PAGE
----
One of the things that 2016 brought me was the chance to attend a 50th birthday party for a woman who was 49.
She was throwing a 50th birthday party because one of the things that 2016 had brought her was a diagnosis of cancer.
It was sort of a joke, because along with the diagnosis was a prognosis that, with the right treatment, she had 3-5 years. Even for a nearly 50 year old that’s a while. It’s enough time to exit things neatly and with dignity, to say your goodbyes, to tick off a few items on the bucket list, to reflect upon your life.
It’s not good, at not-yet 50, to be told that you won’t see 60, but when your peer group are also starting to realise that their eternal youth was a lot shorter than forever, and that the discreet cough of the grim reaper is, suddenly, not that far behind, it’s perhaps just a case of adjusting to the ultimate reality a little ahead of the rush. Five years is still, after all, a decent length of time.
Then, in Christmas week, there was another trip to the hospital for her, and the realisation that cancer is a disease that will shamelessly steal from a dying woman. It has taken her five years and left her with months, perhaps weeks. It’s taken the joke of her 49th birthday party and made it, in all likelihood, her last birthday party, it’s ruined her last Christmas, tonight she’ll see in her last new year, 2017 will be her last year.
We’ve followed the, surprisingly well-defined, social conventions for watching her death on social media. She has been told that she’s brave, she’s been told that, hairless, she’s beautiful, she’s been told that she’s strong and will beat this disease, but we know that – barring a miracle – next birthday, next Christmas, next New Year, we won’t being celebrate with her, but remembering her.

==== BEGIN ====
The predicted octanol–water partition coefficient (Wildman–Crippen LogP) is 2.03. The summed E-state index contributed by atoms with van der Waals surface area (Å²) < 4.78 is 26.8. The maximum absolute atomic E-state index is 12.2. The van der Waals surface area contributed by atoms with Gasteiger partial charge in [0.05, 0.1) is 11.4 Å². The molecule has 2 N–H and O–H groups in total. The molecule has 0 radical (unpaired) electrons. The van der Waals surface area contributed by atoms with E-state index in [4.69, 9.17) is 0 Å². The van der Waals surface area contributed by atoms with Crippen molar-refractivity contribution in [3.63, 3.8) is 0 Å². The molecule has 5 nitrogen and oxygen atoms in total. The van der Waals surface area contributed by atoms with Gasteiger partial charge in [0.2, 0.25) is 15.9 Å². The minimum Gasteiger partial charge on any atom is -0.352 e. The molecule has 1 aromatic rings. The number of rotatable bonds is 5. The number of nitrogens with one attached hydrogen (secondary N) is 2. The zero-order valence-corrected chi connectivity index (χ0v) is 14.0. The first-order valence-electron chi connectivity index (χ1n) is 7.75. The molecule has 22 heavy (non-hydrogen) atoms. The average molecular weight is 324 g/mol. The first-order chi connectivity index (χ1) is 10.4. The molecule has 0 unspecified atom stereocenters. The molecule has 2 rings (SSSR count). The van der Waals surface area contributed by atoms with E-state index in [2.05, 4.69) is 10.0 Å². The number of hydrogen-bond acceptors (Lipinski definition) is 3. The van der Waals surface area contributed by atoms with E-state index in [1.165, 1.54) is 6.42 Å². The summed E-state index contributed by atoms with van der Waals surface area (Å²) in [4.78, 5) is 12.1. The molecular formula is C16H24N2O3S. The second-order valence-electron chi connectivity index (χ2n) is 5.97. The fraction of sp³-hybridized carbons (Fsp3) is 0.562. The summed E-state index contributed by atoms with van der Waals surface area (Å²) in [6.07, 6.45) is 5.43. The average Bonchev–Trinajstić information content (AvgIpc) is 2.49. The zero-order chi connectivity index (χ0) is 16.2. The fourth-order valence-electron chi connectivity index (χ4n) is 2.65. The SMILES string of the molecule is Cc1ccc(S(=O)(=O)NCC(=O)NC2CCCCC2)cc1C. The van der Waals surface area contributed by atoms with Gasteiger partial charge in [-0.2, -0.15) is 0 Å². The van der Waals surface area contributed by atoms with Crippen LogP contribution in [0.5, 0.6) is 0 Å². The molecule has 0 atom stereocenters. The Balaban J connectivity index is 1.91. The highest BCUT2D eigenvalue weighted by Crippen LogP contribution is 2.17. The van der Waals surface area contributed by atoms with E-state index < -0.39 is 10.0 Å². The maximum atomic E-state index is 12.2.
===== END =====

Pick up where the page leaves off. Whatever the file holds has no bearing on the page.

And I don’t know how you tell ageing and infirm parents that they’re going to outlive their only daughter, I don’t know what you say to a husband with long a history of depression when you know that you’re not going to be around to support him much longer, I don’t know how you explain to a severely autistic daughter who, despite her 20-odd years of age, will always believe in a world of Santa Claus and Disney Princesses, that within a very short space of time you’ll be gone from her life forever.
I don’t know these things because I haven’t asked, and I haven’t asked because there are some hells so deep, so terrible, so painful that you don’t even want to know what lies within them.
To be honest I haven’t asked her much, or even said much. Nothing stilts a conversation like two people waiting for the same thing; it turns out that waiting for a malignant disease to crush a life can be as mundane as waiting for a lift to descend or a taxi to arrive. Each tick of the second hand is a tiny hammer-strike, knocking another word that should be said now deeper inside. Only the hugs are honest. Only the hugs convey a genuine goodbye, a true desire not to have to let go. She hugs people a lot these days.
If this was a blog I was going to publicise, or even care if other people read then I’d try to think of a neat way of ending it, but really it’s just a bunch of things I wanted to write down. If there’s a lesson then I suppose that while, like a lot of people, I’ve felt a bit like 2016 has taken a shit on me it hasn’t, not really. I’m ending it warm and safe and healthy, with my family, and I’m not counting the days I have left with them. Maybe tonight’s the time for us to think not of what we want from 2017, but to instead be grateful for what 2016 spared us.